After a brief glimpse of hope with three consecutive series wins in mid-May, the Cubs have hit the skids again. They have dropped five out of six games and have not captured a series since wrapping up a three-game set with Pittsburgh on May 18.
While there have been bright spots, it’s been a fairly ugly stretch that has underscored the team’s inability to win close games. Of the Cubs’ eight losses since that Pittsburgh series, six have been by two runs or less. Poor performance as a team often signals poor collective individual performances, but it hasn’t all been doom and gloom. Let’s dig in and see how the players that make up the Cubs have been doing over the last week.
Marcus Stroman: You can forgive Cubs fans for panicking just a bit after the first three games of Stroman’s career in blue pinstripes. Stroman walked six, gave up three home runs, and surrendered 14 runs in total over 13.1 innings pitched in those starts, resulting in an ugly 8.76 ERA.
While his 5.31 FIP suggests that he was a bit snake-bitten, luck does not account for his struggles over that first month.
In five starts since, things have turned around in a major way. Stroman has allowed just six earned runs while striking out 7.20 and walking 1.50 per nine innings with just two homers given up over 30.0 magnificent innings. His 1.80 ERA in that stretch reflects just how stellar he has been.
Stroman may not be able to drag the Cubs to contention in 2022, but his turnaround is a big reason for optimism that the Cubs will have a top of the rotation starter ready to lead their next contender.
Willson Contreras’s power numbers: Contreras sure has been good lately, hasn’t he? In what might be his final season as a Cub, he is slashing .264/.387/.486 with a 148 wRC+ that is second among all catchers with at least 50 plate appearances. The only backstop with better run production is his brother, William Contreras, who has a 186 wRC+ on the season.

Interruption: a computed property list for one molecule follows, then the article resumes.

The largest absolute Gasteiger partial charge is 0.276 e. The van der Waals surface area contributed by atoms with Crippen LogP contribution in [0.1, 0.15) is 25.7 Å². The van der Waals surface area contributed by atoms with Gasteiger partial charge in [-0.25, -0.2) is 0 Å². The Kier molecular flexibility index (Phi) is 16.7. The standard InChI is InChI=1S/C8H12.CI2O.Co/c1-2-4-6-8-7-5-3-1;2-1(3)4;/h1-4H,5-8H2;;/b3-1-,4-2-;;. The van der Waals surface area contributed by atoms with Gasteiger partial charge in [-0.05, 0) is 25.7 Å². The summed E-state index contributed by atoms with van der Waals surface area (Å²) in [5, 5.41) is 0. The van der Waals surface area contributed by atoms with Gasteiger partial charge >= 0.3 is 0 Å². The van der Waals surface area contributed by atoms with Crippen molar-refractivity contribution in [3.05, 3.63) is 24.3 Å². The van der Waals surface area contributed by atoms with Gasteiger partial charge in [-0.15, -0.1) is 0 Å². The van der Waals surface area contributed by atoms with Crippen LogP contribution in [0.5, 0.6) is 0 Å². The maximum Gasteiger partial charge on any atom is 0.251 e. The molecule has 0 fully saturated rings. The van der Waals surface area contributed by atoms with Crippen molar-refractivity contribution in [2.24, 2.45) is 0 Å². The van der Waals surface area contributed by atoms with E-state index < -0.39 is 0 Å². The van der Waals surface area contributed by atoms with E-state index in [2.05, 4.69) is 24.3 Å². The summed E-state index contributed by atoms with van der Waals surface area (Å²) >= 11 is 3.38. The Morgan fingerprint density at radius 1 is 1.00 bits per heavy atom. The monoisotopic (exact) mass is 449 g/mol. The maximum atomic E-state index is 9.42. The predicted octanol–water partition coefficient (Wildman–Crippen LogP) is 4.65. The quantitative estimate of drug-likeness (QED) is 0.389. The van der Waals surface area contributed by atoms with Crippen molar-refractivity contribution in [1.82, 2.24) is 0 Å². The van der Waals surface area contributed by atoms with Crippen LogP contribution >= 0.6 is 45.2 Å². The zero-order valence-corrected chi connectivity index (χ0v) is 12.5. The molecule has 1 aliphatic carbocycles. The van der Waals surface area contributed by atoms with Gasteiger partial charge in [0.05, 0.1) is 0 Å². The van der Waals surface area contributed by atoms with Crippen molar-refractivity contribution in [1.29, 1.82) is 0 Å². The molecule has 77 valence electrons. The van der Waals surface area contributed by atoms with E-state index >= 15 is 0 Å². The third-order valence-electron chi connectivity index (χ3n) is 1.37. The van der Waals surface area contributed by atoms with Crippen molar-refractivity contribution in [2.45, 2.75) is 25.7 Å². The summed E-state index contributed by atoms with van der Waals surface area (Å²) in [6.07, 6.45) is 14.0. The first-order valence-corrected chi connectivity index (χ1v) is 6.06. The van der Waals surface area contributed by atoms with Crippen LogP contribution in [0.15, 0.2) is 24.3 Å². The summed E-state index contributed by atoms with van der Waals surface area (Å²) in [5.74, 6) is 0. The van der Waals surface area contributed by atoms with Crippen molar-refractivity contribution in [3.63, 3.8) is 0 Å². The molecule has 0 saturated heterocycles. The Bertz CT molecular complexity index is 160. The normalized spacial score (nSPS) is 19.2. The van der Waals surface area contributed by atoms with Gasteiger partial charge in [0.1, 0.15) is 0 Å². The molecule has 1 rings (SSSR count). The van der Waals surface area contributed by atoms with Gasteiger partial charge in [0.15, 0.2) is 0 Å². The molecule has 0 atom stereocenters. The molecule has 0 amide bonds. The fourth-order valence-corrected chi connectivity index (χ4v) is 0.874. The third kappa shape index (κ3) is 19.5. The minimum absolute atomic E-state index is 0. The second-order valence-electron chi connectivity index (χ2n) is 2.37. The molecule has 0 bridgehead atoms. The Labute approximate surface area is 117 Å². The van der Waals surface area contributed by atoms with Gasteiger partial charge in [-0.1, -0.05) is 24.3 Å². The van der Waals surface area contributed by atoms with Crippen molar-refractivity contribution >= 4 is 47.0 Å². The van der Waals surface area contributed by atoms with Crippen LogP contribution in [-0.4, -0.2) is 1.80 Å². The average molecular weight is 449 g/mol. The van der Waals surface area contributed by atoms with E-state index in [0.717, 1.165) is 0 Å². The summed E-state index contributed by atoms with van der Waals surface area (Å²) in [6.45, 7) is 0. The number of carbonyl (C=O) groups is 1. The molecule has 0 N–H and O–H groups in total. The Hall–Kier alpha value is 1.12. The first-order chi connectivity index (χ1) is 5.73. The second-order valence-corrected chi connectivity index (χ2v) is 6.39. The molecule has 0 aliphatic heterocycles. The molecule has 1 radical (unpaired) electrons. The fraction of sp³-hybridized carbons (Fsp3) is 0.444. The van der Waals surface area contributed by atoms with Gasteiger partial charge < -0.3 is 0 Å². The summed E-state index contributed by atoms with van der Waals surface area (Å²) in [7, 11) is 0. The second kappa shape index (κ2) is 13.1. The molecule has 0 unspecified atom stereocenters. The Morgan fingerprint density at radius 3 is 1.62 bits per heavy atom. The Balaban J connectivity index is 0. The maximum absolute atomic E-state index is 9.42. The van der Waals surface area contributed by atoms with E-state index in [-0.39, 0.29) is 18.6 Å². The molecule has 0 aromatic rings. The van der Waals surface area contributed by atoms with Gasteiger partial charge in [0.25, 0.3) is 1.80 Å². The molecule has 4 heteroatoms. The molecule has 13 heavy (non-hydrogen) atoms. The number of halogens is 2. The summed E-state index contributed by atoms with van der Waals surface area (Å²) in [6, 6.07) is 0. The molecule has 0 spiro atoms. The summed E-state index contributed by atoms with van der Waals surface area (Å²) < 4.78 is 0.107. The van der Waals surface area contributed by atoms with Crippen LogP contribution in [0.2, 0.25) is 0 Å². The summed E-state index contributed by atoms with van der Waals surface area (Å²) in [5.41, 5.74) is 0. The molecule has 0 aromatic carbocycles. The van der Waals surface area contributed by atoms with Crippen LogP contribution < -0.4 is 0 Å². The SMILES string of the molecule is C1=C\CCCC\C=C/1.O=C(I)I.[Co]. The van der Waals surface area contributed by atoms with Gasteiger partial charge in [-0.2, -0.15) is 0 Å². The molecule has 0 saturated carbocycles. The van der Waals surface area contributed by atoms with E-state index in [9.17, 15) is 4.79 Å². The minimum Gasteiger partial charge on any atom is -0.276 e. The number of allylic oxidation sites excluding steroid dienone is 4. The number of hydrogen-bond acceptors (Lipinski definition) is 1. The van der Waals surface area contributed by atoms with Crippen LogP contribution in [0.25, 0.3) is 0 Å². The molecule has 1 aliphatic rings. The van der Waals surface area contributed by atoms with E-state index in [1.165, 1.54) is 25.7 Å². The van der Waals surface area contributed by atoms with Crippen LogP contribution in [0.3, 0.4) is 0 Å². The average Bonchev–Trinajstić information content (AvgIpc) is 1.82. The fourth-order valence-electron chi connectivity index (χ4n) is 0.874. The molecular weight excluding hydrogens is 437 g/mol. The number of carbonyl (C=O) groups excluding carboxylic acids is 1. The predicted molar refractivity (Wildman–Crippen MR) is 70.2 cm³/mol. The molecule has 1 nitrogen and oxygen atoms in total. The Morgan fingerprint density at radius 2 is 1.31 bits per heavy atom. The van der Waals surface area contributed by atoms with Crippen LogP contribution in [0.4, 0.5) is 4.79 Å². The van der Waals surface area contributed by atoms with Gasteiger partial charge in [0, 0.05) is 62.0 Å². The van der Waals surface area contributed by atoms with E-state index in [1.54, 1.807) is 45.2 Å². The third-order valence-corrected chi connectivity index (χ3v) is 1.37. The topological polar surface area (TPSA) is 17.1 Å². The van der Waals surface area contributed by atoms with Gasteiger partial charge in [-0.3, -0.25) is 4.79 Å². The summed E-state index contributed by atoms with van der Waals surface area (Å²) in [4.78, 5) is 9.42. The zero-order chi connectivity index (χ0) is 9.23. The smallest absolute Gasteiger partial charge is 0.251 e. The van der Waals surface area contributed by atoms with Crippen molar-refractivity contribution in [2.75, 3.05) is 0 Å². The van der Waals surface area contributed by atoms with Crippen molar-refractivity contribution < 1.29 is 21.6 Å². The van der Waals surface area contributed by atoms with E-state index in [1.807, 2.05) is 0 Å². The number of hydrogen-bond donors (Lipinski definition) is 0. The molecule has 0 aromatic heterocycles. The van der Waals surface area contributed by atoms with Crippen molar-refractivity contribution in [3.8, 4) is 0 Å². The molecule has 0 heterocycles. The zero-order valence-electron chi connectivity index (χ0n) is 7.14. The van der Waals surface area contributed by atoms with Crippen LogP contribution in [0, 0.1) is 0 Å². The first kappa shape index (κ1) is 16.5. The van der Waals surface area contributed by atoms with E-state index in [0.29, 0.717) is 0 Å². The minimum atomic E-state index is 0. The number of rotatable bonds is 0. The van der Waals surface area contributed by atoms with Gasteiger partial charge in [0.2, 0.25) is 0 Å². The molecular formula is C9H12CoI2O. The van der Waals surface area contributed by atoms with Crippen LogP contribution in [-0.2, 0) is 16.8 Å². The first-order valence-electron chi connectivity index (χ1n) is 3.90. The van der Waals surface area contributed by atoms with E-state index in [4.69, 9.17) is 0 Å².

The longtime Cub’s last seven days have given those numbers a boost, as he’s hit .318/.423/.636 with three home runs, including this shot in a losing effort against Milwaukee on Monday night. Contreras continues to be the Cubs’ biggest offensive force and, if they head down the road we all think they’re likely to go, he’s sure to fetch a haul from a contender within the next few months.
Willson visits Waveland! pic.twitter.com/1oe8APQJ8E
— Chicago Cubs (@Cubs) May 31, 2022
Jed Hoyer’s spirits: Wade Miley and Drew Smyly were two of the Cubs players most likely to be on Hoyer’s radar as trade chips this summer. In the mold of Jason Hammel and Paul Maholm before them, it seems both pitchers were acquired primarily so that they could be flipped. Things had sort of been going according to plan for a while.
Miley has put up strong results since coming back from a stint on the injured list to start the year, and Smyly has been solid all season. Hoyer and the Cubs front office could have justifiably believed they might be able to net a number of useful assets for the veterans.
This week has put at least a bit of a damper on that idea, as Miley was placed on the injured list with a shoulder strain on Sunday. Smyly joined him on Monday night, leaving his start after only three innings with Cubs trainer PJ Mainville alongside him.
While there is still plenty of time for both pitchers to re-establish themselves as valuable trade pieces, these injuries are likely to have at least some effect on the return the organization can expect.